A 2011 blinded diagnostic accuracy study of 1000 adult chronic pain patients in an interventional pain management program in the United States compared POC immunoassay urine drug testing with LC-MS.1 The immunoassay index test can be performed in the office with rapid results. The LC-MS reference test requires that the urine sample be sent to a lab.
Study participants were 37% male and 63% female, average age 51 years. Of the 1000 patients, 920 were prescribed opioids. Morphine, hydrocodone, codeine, and hydromorphone (morphine group) were tested with cutoff values of 300 ng/mL for POC testing and 50 ng/mL for LC-MS. Cutoffs for methadone were 300 ng/mL for POC and 100 ng/mL for LC-MS. For oxycodone, they were 100 ng/mL for POC and 50 ng/mL for LC-MS.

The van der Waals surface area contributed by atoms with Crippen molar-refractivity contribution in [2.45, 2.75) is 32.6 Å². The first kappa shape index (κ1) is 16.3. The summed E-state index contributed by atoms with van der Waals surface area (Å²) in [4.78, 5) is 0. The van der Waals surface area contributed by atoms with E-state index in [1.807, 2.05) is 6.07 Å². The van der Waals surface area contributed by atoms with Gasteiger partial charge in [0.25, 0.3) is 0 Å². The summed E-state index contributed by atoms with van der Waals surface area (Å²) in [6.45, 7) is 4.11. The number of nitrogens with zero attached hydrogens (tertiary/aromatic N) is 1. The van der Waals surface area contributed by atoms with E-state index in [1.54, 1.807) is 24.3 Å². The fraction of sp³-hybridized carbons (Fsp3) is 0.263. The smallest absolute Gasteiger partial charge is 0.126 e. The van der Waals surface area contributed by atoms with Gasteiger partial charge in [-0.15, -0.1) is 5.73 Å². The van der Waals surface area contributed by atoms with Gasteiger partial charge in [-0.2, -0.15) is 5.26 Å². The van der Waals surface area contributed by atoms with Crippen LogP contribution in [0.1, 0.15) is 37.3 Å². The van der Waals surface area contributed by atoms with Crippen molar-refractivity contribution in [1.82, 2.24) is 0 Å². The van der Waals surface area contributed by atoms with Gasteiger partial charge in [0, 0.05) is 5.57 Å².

Methadone had the highest sensitivity and specificity at 96% and 99%, with a false-negative rate of 3.9% and a false-positive rate of 1.2%. It also had the highest agreement between the 2 testing methods at 99%. The morphine group had a sensitivity of 92%, specificity of 93%, false-negative rate of 7.8%, false-positive rate of 6.9%, and 93% test agreement. Oxycodone showed the lowest sensitivity at 75%; it had a specificity of 92%, a false-negative rate of 25%, a false-positive rate of 7.7%, and 90% test agreement.
More false negatives than with LC-MS
A 2010 blinded diagnostic accuracy study of 4200 adults treated with opioids for chronic pain compared immunoassay urine testing with LC-MS for opioids, benzodiazepines, marijuana, cocaine, and methamphetamine between October and November 2008.2 Urine samples were tested using both methods simultaneously on split specimens. Cutoff values for methadone, codeine, hydrocodone, hydromorphone, and morphine were 50 ng/mL on LC-MS. Immunoassay relative activity—the difference between the immunoassay and the LC-MS cutoffs—was 300 for methadone, 180 for codeine, 1700 for hydrocodone, 4000 for hydromorphone, and 300 for morphine.